I’m also chomping at the bit to announce one of the people I’ve hired to do a show and be one of the Music Directors. Sitting on this one is extremely difficult. We’ve been wanting to work with each other in this type of capacity for some time now, so to finally have the opportunity is really awesome. I’m quite excited to work with all of the staff that we’ve hired up to this point. Something would be odd if I weren’t, as they’ve all been hand selected.

I’m excited about the interviews. I have a list of 7 people/groups that I plan on interviewing in the next year. I need to get that list to 12. I don’t have to do an interview once a month, but it would be cool if I were able to swing it. I’m also really really really looking forward to receiving submissions for the Geeky Pleasures theme song.

Hell, I’m excited about every thing! I’ve had a few moments of wanting to blow things up. But they haven’t lasted long. So far, this experience has been a lot better than my previous experience running a radio station. The other experience wasn’t bad per se, it just lacked a few flavours and dynamics that I need in order to be at my best.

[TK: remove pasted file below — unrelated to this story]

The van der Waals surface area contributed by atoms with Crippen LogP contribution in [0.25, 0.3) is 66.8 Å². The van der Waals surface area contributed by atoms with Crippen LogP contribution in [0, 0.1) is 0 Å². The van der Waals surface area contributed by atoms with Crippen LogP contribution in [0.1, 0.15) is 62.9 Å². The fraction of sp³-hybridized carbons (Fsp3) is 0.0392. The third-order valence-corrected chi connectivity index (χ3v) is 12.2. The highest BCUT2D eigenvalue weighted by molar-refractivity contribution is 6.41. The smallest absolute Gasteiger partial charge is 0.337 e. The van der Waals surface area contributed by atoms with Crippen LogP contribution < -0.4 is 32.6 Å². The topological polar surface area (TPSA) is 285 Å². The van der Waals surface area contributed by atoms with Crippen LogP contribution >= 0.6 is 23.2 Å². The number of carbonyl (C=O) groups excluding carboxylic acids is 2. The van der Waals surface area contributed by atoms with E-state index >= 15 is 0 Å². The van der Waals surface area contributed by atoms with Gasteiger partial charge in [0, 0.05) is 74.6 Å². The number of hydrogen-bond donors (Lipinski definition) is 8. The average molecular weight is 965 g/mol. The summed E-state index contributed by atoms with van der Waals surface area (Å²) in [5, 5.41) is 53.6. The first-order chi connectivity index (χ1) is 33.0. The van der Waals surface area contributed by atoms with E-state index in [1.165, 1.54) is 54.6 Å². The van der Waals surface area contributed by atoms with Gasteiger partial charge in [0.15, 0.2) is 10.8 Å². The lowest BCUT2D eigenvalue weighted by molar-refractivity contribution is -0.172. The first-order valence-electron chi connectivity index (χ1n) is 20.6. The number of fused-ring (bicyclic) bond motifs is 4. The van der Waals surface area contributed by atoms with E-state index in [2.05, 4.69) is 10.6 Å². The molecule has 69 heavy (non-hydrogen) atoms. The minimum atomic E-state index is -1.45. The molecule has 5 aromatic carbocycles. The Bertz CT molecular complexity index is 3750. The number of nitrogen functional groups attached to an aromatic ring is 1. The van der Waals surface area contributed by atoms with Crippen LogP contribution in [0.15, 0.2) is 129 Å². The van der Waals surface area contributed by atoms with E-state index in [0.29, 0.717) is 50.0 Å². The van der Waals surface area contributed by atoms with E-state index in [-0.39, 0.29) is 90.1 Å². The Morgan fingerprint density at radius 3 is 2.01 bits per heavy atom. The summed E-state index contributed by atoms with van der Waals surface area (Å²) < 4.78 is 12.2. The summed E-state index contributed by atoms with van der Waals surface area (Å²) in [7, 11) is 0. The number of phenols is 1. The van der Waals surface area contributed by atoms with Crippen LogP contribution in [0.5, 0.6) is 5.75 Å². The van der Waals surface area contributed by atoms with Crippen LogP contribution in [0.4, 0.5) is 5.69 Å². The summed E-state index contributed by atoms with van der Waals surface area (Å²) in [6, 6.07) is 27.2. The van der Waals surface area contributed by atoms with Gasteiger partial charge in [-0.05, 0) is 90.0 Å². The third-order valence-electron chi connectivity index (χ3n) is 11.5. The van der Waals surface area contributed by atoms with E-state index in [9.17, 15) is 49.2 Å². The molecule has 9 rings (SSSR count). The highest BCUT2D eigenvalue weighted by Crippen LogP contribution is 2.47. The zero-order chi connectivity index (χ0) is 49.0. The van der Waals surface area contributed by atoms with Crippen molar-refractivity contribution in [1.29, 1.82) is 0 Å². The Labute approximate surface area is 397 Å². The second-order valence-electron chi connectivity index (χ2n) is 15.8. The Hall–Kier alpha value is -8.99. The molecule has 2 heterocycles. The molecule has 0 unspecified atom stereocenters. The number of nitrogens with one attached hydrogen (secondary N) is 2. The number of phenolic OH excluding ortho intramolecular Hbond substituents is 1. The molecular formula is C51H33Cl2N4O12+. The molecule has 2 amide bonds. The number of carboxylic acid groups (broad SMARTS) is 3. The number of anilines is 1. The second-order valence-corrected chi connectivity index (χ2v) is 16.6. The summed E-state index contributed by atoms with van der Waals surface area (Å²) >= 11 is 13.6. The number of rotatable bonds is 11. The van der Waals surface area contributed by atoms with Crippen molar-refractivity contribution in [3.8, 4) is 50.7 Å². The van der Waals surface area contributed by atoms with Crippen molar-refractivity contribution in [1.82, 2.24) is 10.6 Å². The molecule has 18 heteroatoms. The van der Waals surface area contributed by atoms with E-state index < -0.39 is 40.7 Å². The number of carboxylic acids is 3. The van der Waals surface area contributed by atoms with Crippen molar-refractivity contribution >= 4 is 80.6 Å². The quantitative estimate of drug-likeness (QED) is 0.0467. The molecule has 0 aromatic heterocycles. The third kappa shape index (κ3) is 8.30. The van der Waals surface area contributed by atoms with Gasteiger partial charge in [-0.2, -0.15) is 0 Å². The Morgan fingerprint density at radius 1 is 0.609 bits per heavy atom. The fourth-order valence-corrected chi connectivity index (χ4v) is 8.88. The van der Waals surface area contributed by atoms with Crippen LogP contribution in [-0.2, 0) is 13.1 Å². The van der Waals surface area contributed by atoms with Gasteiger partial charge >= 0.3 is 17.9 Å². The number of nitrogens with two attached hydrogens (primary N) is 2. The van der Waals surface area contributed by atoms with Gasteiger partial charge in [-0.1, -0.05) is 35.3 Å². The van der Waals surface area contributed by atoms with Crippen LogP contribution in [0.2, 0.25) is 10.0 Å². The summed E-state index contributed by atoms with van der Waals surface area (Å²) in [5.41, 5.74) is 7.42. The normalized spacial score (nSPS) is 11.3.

A part of me was worried that taking on this project would cause my lupus to flare up even more. I’ve been having the worst lupus flare for over a year now. It hasn’t been this bad in about 4 years. This flare had started to subside shortly before I was asked to come aboard this project. I knew there would be added stress and stress is one of the biggest things to exacerbate and cause flares. So far though, I seem to be running pretty smoothly. I’m not at 100% form (that never happens). I think it safe to say I’m running at about 50% capacity at the moment. I was running at about 10-20% for way too long. Imagine how superpower-ish I’d be if all of my lupus symptoms suddenly disappeared and I was at 100% once more? I think the reason why my health has been staying pretty level is because I am experiencing a good kind of stress. I’m feeling alive, useful, exhilarated and invigorated.

Let’s just hope it keeps up!